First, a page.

I’ve been in Country Music Radio for a long time. I’ve been in a fortunate position to see a couple of people’s careers get started, and been witness to them going from playing in local clubs, to the national Country scene. I’ve also seen how hard the music industry can be on people, and mention that every now and then on my show in one way or another. I love music, but wouldn’t want to be in the industry of making music.

Today, people can record albums on their own, upload them to various online platforms and kind of do it themselves, but in the 1990s, if you didn’t get that all important recording contract, you could be super popular locally, even regionally, but forget nationally. It was before “The Voice”, or any of the other shows that showcase really talented people. I was a Music Director for a Country station in the early 1990s, and at the time, record companies would fly us to “Showcases” to see their newest Country finds. I had a great time, heard some super Country Music, but very few acts made it through to success. Some might have had one or two hits, but then faded away. It’s always struck me as a tough business to get into, and tough on people once they got in the business.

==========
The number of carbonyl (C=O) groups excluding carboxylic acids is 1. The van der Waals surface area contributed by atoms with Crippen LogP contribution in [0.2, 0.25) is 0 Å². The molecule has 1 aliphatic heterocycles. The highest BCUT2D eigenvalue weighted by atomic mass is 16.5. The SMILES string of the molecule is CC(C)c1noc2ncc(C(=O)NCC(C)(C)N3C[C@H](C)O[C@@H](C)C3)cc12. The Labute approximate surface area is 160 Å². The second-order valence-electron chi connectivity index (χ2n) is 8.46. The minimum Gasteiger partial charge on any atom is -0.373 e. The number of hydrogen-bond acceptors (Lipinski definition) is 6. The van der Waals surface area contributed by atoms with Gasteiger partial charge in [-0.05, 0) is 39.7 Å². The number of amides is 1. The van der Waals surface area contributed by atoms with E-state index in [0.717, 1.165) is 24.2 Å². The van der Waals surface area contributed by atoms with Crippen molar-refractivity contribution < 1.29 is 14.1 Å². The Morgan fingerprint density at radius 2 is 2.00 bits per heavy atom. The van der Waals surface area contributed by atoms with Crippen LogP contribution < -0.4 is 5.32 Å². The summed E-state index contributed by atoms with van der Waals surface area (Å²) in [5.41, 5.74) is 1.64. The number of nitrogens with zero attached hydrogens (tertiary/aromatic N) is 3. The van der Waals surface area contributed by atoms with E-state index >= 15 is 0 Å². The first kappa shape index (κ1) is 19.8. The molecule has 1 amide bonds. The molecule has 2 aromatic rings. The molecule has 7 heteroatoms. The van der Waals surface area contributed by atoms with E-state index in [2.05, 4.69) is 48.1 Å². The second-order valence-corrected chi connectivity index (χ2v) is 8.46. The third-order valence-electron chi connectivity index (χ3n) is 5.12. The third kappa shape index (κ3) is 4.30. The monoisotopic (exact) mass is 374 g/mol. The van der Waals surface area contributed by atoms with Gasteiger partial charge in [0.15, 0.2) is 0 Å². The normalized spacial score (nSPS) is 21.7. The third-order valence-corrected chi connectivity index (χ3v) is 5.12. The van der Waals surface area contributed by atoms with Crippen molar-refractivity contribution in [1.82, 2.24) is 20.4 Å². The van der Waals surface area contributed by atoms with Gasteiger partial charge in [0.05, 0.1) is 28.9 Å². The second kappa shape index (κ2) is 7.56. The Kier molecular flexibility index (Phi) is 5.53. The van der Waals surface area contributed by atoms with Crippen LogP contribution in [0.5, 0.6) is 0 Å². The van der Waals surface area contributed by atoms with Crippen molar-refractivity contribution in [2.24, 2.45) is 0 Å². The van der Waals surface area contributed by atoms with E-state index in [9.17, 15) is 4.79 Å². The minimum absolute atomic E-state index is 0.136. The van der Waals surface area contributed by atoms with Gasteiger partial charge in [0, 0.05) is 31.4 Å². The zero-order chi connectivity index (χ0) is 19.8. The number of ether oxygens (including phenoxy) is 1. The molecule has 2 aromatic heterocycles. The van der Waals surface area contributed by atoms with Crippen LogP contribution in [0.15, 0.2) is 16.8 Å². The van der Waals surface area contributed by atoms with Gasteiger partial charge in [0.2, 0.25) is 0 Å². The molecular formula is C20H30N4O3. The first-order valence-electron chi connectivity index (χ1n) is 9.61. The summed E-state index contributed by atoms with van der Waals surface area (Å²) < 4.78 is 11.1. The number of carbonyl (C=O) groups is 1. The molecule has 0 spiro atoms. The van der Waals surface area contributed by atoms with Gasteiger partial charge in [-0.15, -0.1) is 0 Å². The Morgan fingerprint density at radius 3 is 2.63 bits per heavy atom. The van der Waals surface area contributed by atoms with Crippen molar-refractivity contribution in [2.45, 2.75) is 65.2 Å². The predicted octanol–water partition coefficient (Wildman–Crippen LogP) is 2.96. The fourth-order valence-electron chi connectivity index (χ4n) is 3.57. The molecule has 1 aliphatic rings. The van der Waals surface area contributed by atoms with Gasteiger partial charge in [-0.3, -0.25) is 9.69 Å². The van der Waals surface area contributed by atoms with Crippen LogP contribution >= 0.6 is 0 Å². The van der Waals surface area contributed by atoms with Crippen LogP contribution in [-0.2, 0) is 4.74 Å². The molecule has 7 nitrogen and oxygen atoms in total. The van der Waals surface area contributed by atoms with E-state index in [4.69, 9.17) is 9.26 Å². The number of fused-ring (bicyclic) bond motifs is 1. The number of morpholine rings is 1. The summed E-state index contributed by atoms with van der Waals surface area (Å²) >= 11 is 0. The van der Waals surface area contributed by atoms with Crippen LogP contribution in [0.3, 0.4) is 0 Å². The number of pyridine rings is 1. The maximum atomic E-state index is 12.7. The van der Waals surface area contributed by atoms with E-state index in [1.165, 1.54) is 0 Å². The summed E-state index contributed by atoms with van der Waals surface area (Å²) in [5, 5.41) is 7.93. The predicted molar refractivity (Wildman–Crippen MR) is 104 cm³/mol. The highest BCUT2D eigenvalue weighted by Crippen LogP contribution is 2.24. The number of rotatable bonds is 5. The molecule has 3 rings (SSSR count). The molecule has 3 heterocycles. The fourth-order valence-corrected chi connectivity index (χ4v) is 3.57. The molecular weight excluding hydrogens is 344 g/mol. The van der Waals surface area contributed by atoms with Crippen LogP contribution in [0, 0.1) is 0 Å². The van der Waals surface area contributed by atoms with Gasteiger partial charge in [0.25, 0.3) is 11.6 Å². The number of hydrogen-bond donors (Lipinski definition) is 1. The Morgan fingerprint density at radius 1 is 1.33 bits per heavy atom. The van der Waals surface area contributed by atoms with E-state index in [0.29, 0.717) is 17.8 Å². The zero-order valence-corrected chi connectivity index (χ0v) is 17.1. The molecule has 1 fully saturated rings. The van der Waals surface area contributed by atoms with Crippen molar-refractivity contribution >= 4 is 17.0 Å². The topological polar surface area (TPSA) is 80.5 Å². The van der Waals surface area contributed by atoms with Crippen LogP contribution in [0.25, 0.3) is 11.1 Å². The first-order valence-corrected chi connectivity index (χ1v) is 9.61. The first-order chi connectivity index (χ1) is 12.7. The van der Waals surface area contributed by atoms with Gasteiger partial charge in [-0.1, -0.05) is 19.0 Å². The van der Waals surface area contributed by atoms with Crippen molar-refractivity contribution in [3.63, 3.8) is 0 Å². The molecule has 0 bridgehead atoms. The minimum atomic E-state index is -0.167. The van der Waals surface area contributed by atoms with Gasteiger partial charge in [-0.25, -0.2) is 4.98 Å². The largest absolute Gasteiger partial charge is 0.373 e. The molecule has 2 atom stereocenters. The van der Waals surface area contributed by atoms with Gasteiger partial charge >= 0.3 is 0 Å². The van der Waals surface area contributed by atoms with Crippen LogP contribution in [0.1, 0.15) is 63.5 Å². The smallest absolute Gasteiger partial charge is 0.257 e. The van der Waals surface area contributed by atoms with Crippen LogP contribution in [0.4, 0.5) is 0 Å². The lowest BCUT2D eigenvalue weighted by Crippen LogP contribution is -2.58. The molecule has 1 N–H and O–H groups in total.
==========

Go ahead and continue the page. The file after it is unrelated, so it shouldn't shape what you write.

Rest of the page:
There are a lot of people that are talented enough to be on the national stage, and some are in our area. I have one story about a singer that, in my mind, will always be a superstar, but he didn’t get that “record deal” in the early '90s. His name is George Dearborne.

Chrissie Roberts

He played a lot when there were live bands every weekend. He played at Bourbon Street, Cutters, up in Bandara, in Louisiana, lots of places. He got the attention of a few record companies, and I was part of one of his showcases for the A&R (talent scout) guys that came to Cutters to see George. It was very exciting; I hadn’t seen the business from that viewpoint. I just knew he was going to be a big star.

Such a humble fella, with a killer stage presence, and to me, if anybody who sang “This Blues Man” heard George Dearborne sing it, they’d never sing it again. He had some really great originals, “the look”, and I just knew he was going to be a superstar. After all, I had gone to radio showcases and seen the prevailing talent. They made a mistake, though: he wasn’t signed.

George played for a little while longer, and then went off to work and I didn’t see him for several years. By the time he moved back, the club scene had changed; local bands don’t get to play every Thursday, Friday, and Saturday night like they did in the ‘90s, even in Country. It’s a lot harder to get a band together when you can’t play regularly, so we haven’t gotten to hear George play often at all.

He is playing tomorrow night with Twangster’s Union in Beaumont at The Sawdust Saloon. Whoever comes to see the show will hear some great Country Music, and there will also be some long time George Dearborne Fans there, like me, who will get to see their superstar. You guessed it: I can’t wait!